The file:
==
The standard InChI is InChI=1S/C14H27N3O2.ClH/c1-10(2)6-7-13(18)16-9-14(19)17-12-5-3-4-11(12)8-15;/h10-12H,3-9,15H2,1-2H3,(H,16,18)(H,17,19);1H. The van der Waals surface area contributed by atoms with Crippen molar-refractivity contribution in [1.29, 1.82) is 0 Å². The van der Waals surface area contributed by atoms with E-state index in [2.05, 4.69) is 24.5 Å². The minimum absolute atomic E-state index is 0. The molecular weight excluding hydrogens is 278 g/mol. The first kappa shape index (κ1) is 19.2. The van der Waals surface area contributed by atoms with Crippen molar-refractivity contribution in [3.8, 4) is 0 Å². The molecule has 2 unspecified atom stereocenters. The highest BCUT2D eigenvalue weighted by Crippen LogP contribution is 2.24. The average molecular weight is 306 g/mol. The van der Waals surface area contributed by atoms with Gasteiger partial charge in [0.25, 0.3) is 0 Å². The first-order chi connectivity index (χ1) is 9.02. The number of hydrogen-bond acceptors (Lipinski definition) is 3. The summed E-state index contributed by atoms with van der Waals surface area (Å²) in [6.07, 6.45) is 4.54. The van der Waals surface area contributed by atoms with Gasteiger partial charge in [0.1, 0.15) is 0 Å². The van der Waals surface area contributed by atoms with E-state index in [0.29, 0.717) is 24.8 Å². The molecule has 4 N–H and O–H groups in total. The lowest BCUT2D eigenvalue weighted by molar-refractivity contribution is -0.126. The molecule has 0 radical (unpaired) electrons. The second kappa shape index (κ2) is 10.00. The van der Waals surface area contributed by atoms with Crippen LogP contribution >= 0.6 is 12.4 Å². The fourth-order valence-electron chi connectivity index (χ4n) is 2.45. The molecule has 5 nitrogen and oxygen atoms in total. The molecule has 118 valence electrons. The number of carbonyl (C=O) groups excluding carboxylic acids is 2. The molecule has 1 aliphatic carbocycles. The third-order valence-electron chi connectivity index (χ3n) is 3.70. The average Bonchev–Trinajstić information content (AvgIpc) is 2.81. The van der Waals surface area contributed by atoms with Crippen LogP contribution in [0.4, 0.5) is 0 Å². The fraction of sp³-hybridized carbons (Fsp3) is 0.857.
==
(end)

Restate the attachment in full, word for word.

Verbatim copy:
The standard InChI is InChI=1S/C14H27N3O2.ClH/c1-10(2)6-7-13(18)16-9-14(19)17-12-5-3-4-11(12)8-15;/h10-12H,3-9,15H2,1-2H3,(H,16,18)(H,17,19);1H. The van der Waals surface area contributed by atoms with Crippen molar-refractivity contribution in [1.29, 1.82) is 0 Å². The van der Waals surface area contributed by atoms with E-state index in [2.05, 4.69) is 24.5 Å². The minimum absolute atomic E-state index is 0. The molecular weight excluding hydrogens is 278 g/mol. The first kappa shape index (κ1) is 19.2. The van der Waals surface area contributed by atoms with Crippen molar-refractivity contribution in [3.8, 4) is 0 Å². The molecule has 2 unspecified atom stereocenters. The highest BCUT2D eigenvalue weighted by Crippen LogP contribution is 2.24. The average molecular weight is 306 g/mol. The van der Waals surface area contributed by atoms with Gasteiger partial charge in [0.25, 0.3) is 0 Å². The first-order chi connectivity index (χ1) is 9.02. The number of hydrogen-bond acceptors (Lipinski definition) is 3. The summed E-state index contributed by atoms with van der Waals surface area (Å²) in [6.07, 6.45) is 4.54. The van der Waals surface area contributed by atoms with Gasteiger partial charge in [0.1, 0.15) is 0 Å². The van der Waals surface area contributed by atoms with E-state index in [0.29, 0.717) is 24.8 Å². The molecule has 4 N–H and O–H groups in total. The lowest BCUT2D eigenvalue weighted by molar-refractivity contribution is -0.126. The molecule has 0 radical (unpaired) electrons. The second kappa shape index (κ2) is 10.00. The van der Waals surface area contributed by atoms with Crippen LogP contribution >= 0.6 is 12.4 Å². The fourth-order valence-electron chi connectivity index (χ4n) is 2.45. The molecule has 5 nitrogen and oxygen atoms in total. The molecule has 118 valence electrons. The number of carbonyl (C=O) groups excluding carboxylic acids is 2. The molecule has 1 aliphatic carbocycles. The third-order valence-electron chi connectivity index (χ3n) is 3.70. The average Bonchev–Trinajstić information content (AvgIpc) is 2.81. The van der Waals surface area contributed by atoms with Crippen LogP contribution in [0.4, 0.5) is 0 Å². The fraction of sp³-hybridized carbons (Fsp3) is 0.857.